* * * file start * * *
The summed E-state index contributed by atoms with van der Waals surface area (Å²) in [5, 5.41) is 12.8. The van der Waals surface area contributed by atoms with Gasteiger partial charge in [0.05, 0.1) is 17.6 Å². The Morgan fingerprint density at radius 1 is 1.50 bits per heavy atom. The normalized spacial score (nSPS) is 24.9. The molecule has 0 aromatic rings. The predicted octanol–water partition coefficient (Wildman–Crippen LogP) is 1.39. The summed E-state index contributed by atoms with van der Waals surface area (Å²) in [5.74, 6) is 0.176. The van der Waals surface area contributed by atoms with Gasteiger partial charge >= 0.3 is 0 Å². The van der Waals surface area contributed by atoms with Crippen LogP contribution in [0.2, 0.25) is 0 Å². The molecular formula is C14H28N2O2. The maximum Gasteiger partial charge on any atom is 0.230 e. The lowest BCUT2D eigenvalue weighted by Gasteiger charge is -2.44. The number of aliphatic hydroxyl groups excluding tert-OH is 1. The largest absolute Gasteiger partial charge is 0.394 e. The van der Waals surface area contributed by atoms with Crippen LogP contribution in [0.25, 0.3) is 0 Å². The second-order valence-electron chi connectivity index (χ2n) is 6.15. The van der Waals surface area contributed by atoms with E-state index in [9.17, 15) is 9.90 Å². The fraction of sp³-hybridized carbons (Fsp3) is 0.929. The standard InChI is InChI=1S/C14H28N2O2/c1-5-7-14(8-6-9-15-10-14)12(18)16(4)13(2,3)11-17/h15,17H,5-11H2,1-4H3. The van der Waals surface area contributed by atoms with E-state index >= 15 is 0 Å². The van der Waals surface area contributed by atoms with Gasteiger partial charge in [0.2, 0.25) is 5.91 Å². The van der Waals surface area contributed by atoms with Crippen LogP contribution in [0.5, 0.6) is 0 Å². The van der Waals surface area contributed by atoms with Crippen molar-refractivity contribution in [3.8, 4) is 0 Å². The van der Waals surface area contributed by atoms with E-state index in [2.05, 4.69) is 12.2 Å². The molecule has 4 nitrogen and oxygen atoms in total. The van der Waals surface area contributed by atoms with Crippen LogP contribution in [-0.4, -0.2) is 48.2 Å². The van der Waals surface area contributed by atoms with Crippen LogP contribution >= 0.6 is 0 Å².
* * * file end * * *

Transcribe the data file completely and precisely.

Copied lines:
The summed E-state index contributed by atoms with van der Waals surface area (Å²) in [5, 5.41) is 12.8. The van der Waals surface area contributed by atoms with Gasteiger partial charge in [0.05, 0.1) is 17.6 Å². The Morgan fingerprint density at radius 1 is 1.50 bits per heavy atom. The normalized spacial score (nSPS) is 24.9. The molecule has 0 aromatic rings. The predicted octanol–water partition coefficient (Wildman–Crippen LogP) is 1.39. The summed E-state index contributed by atoms with van der Waals surface area (Å²) in [5.74, 6) is 0.176. The van der Waals surface area contributed by atoms with Gasteiger partial charge >= 0.3 is 0 Å². The van der Waals surface area contributed by atoms with Crippen LogP contribution in [0.2, 0.25) is 0 Å². The molecular formula is C14H28N2O2. The maximum Gasteiger partial charge on any atom is 0.230 e. The lowest BCUT2D eigenvalue weighted by Gasteiger charge is -2.44. The number of aliphatic hydroxyl groups excluding tert-OH is 1. The largest absolute Gasteiger partial charge is 0.394 e. The van der Waals surface area contributed by atoms with Crippen LogP contribution in [0.25, 0.3) is 0 Å². The second-order valence-electron chi connectivity index (χ2n) is 6.15. The van der Waals surface area contributed by atoms with E-state index in [9.17, 15) is 9.90 Å². The fraction of sp³-hybridized carbons (Fsp3) is 0.929. The standard InChI is InChI=1S/C14H28N2O2/c1-5-7-14(8-6-9-15-10-14)12(18)16(4)13(2,3)11-17/h15,17H,5-11H2,1-4H3. The van der Waals surface area contributed by atoms with E-state index >= 15 is 0 Å². The van der Waals surface area contributed by atoms with Gasteiger partial charge in [0.2, 0.25) is 5.91 Å². The van der Waals surface area contributed by atoms with Crippen LogP contribution in [0.5, 0.6) is 0 Å². The van der Waals surface area contributed by atoms with Crippen molar-refractivity contribution in [3.8, 4) is 0 Å². The van der Waals surface area contributed by atoms with E-state index in [2.05, 4.69) is 12.2 Å². The molecule has 4 nitrogen and oxygen atoms in total. The van der Waals surface area contributed by atoms with Crippen LogP contribution in [-0.4, -0.2) is 48.2 Å². The van der Waals surface area contributed by atoms with Crippen LogP contribution >= 0.6 is 0 Å².